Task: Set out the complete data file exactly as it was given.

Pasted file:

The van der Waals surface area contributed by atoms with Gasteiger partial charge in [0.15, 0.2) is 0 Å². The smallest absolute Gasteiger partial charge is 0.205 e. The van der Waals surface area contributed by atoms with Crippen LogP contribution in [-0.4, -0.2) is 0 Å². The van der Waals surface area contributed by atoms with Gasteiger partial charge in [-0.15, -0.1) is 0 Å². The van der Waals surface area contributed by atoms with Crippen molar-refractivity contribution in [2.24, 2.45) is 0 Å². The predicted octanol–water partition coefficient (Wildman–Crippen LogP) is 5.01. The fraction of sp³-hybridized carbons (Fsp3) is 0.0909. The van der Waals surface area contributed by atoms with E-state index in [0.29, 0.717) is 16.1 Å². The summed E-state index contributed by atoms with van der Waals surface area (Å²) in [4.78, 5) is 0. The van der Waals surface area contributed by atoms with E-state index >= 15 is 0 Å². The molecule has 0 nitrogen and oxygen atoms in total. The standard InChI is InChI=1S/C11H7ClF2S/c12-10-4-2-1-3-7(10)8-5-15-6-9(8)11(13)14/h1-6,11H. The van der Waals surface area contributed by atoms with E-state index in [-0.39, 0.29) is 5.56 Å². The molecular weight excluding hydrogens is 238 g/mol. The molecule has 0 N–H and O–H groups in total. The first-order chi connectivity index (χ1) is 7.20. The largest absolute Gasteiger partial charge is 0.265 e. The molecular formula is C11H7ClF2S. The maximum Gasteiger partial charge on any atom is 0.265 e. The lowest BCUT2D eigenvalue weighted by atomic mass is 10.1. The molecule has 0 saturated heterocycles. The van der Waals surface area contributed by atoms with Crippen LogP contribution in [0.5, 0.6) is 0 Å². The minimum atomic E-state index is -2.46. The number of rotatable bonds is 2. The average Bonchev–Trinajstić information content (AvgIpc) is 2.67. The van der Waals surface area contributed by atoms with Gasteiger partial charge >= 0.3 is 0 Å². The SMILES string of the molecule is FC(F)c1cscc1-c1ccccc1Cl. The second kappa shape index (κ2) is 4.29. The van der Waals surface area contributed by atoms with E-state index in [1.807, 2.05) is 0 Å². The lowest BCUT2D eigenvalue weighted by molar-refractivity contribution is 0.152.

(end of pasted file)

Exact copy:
The van der Waals surface area contributed by atoms with Gasteiger partial charge in [0.15, 0.2) is 0 Å². The smallest absolute Gasteiger partial charge is 0.205 e. The van der Waals surface area contributed by atoms with Crippen LogP contribution in [-0.4, -0.2) is 0 Å². The van der Waals surface area contributed by atoms with Gasteiger partial charge in [-0.15, -0.1) is 0 Å². The van der Waals surface area contributed by atoms with Crippen molar-refractivity contribution in [2.24, 2.45) is 0 Å². The predicted octanol–water partition coefficient (Wildman–Crippen LogP) is 5.01. The fraction of sp³-hybridized carbons (Fsp3) is 0.0909. The van der Waals surface area contributed by atoms with E-state index in [0.29, 0.717) is 16.1 Å². The summed E-state index contributed by atoms with van der Waals surface area (Å²) in [4.78, 5) is 0. The van der Waals surface area contributed by atoms with E-state index >= 15 is 0 Å². The molecule has 0 nitrogen and oxygen atoms in total. The standard InChI is InChI=1S/C11H7ClF2S/c12-10-4-2-1-3-7(10)8-5-15-6-9(8)11(13)14/h1-6,11H. The van der Waals surface area contributed by atoms with E-state index in [-0.39, 0.29) is 5.56 Å². The molecular weight excluding hydrogens is 238 g/mol. The molecule has 0 N–H and O–H groups in total. The first-order chi connectivity index (χ1) is 7.20. The largest absolute Gasteiger partial charge is 0.265 e. The molecular formula is C11H7ClF2S. The maximum Gasteiger partial charge on any atom is 0.265 e. The lowest BCUT2D eigenvalue weighted by atomic mass is 10.1. The molecule has 0 saturated heterocycles. The van der Waals surface area contributed by atoms with Crippen LogP contribution in [0.5, 0.6) is 0 Å². The minimum atomic E-state index is -2.46. The number of rotatable bonds is 2. The average Bonchev–Trinajstić information content (AvgIpc) is 2.67. The van der Waals surface area contributed by atoms with Gasteiger partial charge >= 0.3 is 0 Å². The SMILES string of the molecule is FC(F)c1cscc1-c1ccccc1Cl. The second kappa shape index (κ2) is 4.29. The van der Waals surface area contributed by atoms with E-state index in [1.807, 2.05) is 0 Å². The lowest BCUT2D eigenvalue weighted by molar-refractivity contribution is 0.152.